25 Nov 2020 | Poultry
Embracing the rise of the “National Something Day”
How embracing health and wellbeing awareness campaigns in your veterinary workplace can positively impact your team and foster an open and supportive workplace culture.
You could be forgiven for feeling that every day nowadays is “National something day”. On the day of writing, it is in fact National Capuccino day. Sadly, I am not a huge fan of cappuccinos – National Spa Week however is a different kettle of fish…
Whilst the growing list of unrecognised National something-days are largely clever marketing hoaxes designed to lure people into talking about or purchases products, health awareness campaigns are a completely different story.
Why health awareness days matter
National health awareness days, weeks, and months shine a spotlight on important issues from breast cancer to mental health and stress. As well as raising awareness and understanding of these issues generally, they give an opportunity for conversations that might not otherwise occur.
Embracing health and wellbeing awareness campaigns in the veterinary workplace is a valuable way to encourage colleagues to think about their health and help foster a much-needed culture where we all feel able to talk about health issues openly.
International Stress Awareness Week (4-8 November) is a chance to learn how to recognise the signs of stress in ourselves and our colleagues, but also come together as a team to talk openly about the issues in our own workplaces – and most importantly, what strategies we can come up with to improve them.
Time To Talk Day (6 February) brings people together to break the silence around mental health, asking everyone to start a conversation around mental health in their workplace. The campaign has a variety of resources to help you do this.
More than simply the goals of the campaign itself, encouraging team members to get involved is a chance to realise and appreciate the variety of skills they possess. The usual hierarchy of the team is disrupted when we start baking – in fact there is often an inverse relationship between clinical seniority and culinary prowess (that’s my excuse for terrible baking skills anyway!).
Be it a bake sale, a creative noticeboard display or a TikTok video, this is a chance for a different range of talents to be celebrated. Coming together as a team in a non-clinical setting boosts morale and helps us get to know each other in new ways.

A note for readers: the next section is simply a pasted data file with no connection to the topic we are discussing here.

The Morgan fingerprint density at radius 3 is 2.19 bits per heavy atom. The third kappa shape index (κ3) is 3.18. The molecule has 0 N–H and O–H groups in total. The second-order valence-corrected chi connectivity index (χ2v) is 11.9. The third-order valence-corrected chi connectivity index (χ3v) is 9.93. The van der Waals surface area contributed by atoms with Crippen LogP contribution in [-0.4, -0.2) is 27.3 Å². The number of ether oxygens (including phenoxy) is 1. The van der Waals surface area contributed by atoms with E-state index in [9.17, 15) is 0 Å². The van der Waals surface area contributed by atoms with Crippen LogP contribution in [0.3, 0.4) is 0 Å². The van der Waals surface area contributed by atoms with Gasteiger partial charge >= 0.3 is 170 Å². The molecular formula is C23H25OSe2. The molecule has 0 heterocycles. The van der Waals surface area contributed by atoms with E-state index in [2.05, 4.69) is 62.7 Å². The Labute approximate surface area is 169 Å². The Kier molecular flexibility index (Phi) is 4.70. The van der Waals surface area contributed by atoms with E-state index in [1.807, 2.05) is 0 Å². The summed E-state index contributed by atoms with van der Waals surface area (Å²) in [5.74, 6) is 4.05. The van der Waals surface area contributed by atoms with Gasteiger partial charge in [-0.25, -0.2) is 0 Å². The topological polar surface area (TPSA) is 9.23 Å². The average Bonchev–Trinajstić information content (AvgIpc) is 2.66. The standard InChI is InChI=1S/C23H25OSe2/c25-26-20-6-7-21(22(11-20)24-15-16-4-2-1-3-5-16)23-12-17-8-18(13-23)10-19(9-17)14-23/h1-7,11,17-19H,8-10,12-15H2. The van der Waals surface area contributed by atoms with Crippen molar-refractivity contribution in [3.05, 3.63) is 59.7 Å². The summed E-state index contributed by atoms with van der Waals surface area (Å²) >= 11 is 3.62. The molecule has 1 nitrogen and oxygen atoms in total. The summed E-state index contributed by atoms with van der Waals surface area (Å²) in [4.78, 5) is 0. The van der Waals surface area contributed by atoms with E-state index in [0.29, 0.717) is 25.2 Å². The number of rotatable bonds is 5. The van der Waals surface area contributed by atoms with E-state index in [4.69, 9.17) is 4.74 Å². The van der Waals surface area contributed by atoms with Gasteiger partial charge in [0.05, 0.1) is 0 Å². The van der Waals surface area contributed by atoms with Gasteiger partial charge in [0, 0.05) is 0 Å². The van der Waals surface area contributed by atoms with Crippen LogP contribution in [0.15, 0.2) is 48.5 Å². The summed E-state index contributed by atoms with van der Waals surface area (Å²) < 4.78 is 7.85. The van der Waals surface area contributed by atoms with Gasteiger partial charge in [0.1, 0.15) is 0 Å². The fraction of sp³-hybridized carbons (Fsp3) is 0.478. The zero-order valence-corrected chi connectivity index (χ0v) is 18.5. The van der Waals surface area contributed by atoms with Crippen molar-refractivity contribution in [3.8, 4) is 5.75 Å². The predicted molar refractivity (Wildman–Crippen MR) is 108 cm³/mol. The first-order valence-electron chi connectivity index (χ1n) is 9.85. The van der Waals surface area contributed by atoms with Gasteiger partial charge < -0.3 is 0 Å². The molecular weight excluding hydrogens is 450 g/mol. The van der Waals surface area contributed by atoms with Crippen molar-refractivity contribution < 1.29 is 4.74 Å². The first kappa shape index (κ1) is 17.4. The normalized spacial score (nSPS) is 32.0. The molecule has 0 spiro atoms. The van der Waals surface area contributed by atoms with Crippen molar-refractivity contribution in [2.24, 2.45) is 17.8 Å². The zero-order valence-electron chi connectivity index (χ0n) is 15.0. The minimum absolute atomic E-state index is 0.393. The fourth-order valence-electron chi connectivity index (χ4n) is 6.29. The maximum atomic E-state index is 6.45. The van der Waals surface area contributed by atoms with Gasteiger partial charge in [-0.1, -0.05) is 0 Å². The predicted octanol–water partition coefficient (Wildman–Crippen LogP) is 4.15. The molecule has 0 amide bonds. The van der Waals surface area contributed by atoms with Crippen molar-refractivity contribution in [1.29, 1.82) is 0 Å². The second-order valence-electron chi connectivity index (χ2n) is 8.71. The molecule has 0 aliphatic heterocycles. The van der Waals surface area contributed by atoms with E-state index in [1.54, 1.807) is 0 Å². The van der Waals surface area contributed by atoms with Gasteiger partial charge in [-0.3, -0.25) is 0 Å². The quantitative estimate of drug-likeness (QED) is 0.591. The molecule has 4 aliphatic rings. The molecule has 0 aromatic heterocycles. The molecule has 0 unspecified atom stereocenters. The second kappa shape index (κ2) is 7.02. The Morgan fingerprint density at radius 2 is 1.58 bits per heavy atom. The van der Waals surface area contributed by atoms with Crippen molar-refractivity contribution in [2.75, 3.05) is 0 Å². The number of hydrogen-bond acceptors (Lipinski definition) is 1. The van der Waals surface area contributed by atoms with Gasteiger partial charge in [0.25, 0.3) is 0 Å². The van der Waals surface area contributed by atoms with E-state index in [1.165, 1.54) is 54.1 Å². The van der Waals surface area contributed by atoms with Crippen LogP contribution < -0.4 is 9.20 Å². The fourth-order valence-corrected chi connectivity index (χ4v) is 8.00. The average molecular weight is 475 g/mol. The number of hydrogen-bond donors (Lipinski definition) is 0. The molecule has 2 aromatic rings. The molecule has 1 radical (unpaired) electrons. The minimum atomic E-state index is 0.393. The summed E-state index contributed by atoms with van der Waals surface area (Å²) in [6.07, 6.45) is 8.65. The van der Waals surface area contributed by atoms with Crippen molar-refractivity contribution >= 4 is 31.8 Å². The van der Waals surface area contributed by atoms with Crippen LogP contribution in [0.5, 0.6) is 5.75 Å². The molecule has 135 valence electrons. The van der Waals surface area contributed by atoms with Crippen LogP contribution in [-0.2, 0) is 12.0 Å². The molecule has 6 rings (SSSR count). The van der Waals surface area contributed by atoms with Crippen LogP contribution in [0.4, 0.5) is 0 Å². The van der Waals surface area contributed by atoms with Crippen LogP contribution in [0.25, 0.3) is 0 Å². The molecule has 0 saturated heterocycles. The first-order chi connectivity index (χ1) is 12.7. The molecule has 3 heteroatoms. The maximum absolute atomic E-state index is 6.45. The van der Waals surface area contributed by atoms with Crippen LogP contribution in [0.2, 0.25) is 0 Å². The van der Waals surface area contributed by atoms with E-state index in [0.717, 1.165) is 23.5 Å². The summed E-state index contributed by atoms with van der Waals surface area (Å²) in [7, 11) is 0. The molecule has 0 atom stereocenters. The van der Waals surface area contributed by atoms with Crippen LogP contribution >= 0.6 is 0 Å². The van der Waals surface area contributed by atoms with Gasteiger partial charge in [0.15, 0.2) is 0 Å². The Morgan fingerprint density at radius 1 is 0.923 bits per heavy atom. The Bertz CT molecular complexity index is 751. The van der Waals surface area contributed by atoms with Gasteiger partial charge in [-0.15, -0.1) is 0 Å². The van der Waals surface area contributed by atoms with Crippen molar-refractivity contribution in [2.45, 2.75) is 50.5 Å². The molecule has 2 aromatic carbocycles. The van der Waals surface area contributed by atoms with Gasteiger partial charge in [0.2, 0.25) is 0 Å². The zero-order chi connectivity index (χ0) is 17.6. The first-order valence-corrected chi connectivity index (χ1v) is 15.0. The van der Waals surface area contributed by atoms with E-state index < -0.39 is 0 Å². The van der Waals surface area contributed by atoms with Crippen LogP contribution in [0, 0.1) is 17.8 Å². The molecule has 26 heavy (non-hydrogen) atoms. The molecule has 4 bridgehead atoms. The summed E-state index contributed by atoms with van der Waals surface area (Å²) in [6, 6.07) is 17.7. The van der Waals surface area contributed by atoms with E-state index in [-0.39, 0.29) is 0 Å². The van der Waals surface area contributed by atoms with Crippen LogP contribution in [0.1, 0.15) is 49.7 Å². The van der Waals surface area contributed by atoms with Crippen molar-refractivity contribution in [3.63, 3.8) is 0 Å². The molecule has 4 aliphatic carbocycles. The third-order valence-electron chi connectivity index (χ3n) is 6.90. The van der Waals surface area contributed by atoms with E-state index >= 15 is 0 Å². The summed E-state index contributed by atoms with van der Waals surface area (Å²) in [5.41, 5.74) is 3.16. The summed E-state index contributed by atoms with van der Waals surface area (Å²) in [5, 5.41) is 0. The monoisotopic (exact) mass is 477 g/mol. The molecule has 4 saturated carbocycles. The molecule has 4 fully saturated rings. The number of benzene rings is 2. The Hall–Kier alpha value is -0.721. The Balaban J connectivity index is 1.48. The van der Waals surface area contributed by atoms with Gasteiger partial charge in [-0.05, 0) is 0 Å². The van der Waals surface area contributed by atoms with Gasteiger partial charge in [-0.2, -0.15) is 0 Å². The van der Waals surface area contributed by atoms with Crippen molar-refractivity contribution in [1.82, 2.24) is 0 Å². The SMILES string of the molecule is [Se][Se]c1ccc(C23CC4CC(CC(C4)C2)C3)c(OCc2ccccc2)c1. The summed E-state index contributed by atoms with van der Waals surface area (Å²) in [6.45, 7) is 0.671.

Over the past few months I have been working behind-the-scenes supporting the “Vet Your Breasts” campaign, focusing on raising awareness of breast cancer within the veterinary profession. As part of National Breast Cancer Awareness Month this October, we ran a baking competition encouraging veterinary professionals to bake and share pink-themed bakes in their practices.
I am - by my own admission - a terrible baker, but I decorated some rich-tea biscuits like breasts and wrote a sign next to them asking every member of the team to promise to check themselves that evening.
I have never asked another woman if they have ever checked their breasts, but that day I did. It turned out the majority of us never had, until that night. One in eight women will be diagnosed with breast cancer in their lifetime – there are more than eight women in our practice. So maybe my terrible boob biscuits could save one of our lives.
It wasn’t just the biscuits that made that day in practice feel special. Working through lockdown has been stressful, and at times downright harrowing. Taking the time to have a conversation with a group of other veterinary women, supporting each other’s health, and expressing our care for each other left me feeling loved and supported by my colleagues in what has been a difficult few months.
Whether or not you have been touched by the health issue of the campaign or not, it is always a comfort to realise you are part of a workplace culture that support and care for each other.
So yes, it may feel like it’s always “National something week”, but amongst the whimsical national avocado days and world beard days, there are some really valuable health and wellbeing campaigns that you can embrace in your workplace, knowing you can really make a difference to our team and your workplace culture.
For a good list of well-recognised health awareness dates see the NHS calendar of national health and wellbeing campaigns.
That being said, I don’t think there’s anyone in your workplace that would complain if you were to embrace National Ice Cream Day (16 July) either.
Want to join BVA?
Get tailored news in your inbox and online, plus access to our journals, resources and support services, join the BVA.Join Us Today